A day in the life of...WWTW Clinical Lead, Carolyn
Over the next few months, we're going to introduce you to some of the team members behind Walking With The Wounded. In this interview, we hear from Carolyn, our Clinical Lead.
Carolyn joined Walking With The Wounded (WWTW) as our Clinical Lead in November 2018. Carolyn is based in our Head Office in Norfolk and works alongside our mental health programme Administrator, Colette, to run the mental health programme, 'Head Start'.
In 2019 we had 366 individuals receive support through Head Start; an increase of 98% on the previous year.
What is the Head Start Programme?
Head Start provides 1-2-1 private therapy for ex-service personnel with mild to moderate mental health difficulties such as depression, anxiety, PTSD and adjustment disorder. Therapy is provided via face-to-face and digital sessions. Evidence-based talking therapies including cognitive behavioural therapy (CBT) and Eye Movement Desensitisation Reprocessing (EMDR) are delivered by accredited private therapists within the ex-service personnel’s local community.
Tell us a bit about yourself
I am a mental health nurse as well as the WWTW Clinical Lead at WWTW. I completed my mental health nurse training at the University of East Anglia, then went on to complete further training in Cognitive Behavioural Therapy and EMDR therapy. Following graduation I worked with women battling severe mental illness, then moved to Australia working on a very busy acute inpatient ward as well as managing a caseload in the community. Following this, I worked with various NHS Community Mental Health Teams in Norwich. The work entailed being exposed to a wide range of psychiatric illnesses such as schizophrenia, bipolar affective disorder, personality disorders and post traumatic stress disorder. I have worked with ex-servicemen and women since 2011.
What does an average day look like for you?
An average day would comprise of reading through and reviewing referrals into the Head Start programme, which have been sent in by various agencies such as our NHS partners, other NHS teams and military charities. Liaising with referrers is a fundamental part of the role, ensuring that each referral is appropriate and that the veteran seeking support is likely to benefit from the 12 sessions of therapy we are able to offer them. The next stage would be to source a therapist for the veteran.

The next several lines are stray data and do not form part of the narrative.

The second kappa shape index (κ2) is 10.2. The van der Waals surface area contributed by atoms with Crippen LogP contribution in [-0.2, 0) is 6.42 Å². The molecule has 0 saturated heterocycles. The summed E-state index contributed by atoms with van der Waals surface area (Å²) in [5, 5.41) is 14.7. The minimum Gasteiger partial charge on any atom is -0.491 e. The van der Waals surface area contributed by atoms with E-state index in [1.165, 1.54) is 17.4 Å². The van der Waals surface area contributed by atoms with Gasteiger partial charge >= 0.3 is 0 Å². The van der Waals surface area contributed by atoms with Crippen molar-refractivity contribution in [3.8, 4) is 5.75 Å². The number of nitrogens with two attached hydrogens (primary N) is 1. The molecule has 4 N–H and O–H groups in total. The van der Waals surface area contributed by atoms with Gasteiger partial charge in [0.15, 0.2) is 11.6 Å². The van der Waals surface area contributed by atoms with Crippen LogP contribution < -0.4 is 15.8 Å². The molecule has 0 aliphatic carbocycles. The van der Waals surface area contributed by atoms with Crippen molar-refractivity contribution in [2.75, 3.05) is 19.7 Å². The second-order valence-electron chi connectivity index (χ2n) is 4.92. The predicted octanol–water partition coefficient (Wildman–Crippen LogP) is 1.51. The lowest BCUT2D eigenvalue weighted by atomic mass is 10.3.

What is the best bit about your job?
One of the most rewarding aspects of the role is when a veteran completes his or her therapy, attends every session of treatment and is able to reconnect with their families and their community. It can be fairly overwhelming for an individual to get to this point. When they do, it is a positive step towards recovery. Monitoring the veteran’s journey can also be rewarding – we often begin the process with individuals who want to address their difficulties but have struggled for years. Watching a positive, therapeutic and trusting relationship develop can be uplifting.
What's the biggest challenge?
We aim to find a therapist for a veteran within 10 days and within a 10 mile radius of their community. This can be challenging; particularly if the individual in question struggles with physical issues or financial difficulties, making it difficult to access treatment. Online therapy is a potential solution and we’ve seen great results from those clients that have opted for this.
What do the clients you support struggle with the most?
It can be extremely difficult to accept that you have mental health difficulties and there is still a lot of stigma around this. So coming forwards in the first place is a challenge for many. Once they do engage, therapy is challenging and difficult; creating many barriers to remaining in treatment. It can be painful and exhausting to continue through the sessions and avoidance is a major factor resulting in disengagement. Encouragement and a non-judgemental attitude is necessary from our team, and it is important to be aware of an individual’s limitations. Offering reassurance and working together to overcome some of these barriers is an integral part of the role.
What would you like to achieve in this role in the future?
Head Start aims to offer an excellent service resulting in veterans being able to manage their difficulties in an adaptive and positive way. Recovering to an optimum level of good mental health is the goal and the hope is that we continue to meet the needs of veterans referred into the Head Start Programme. Ideally, we would like to see more veterans completing treatment and we will continue to work towards this aim. This will be achieved by continuing to work closely with our partners as well as our Head Start therapists.
Click here to find out more about our mental health programme.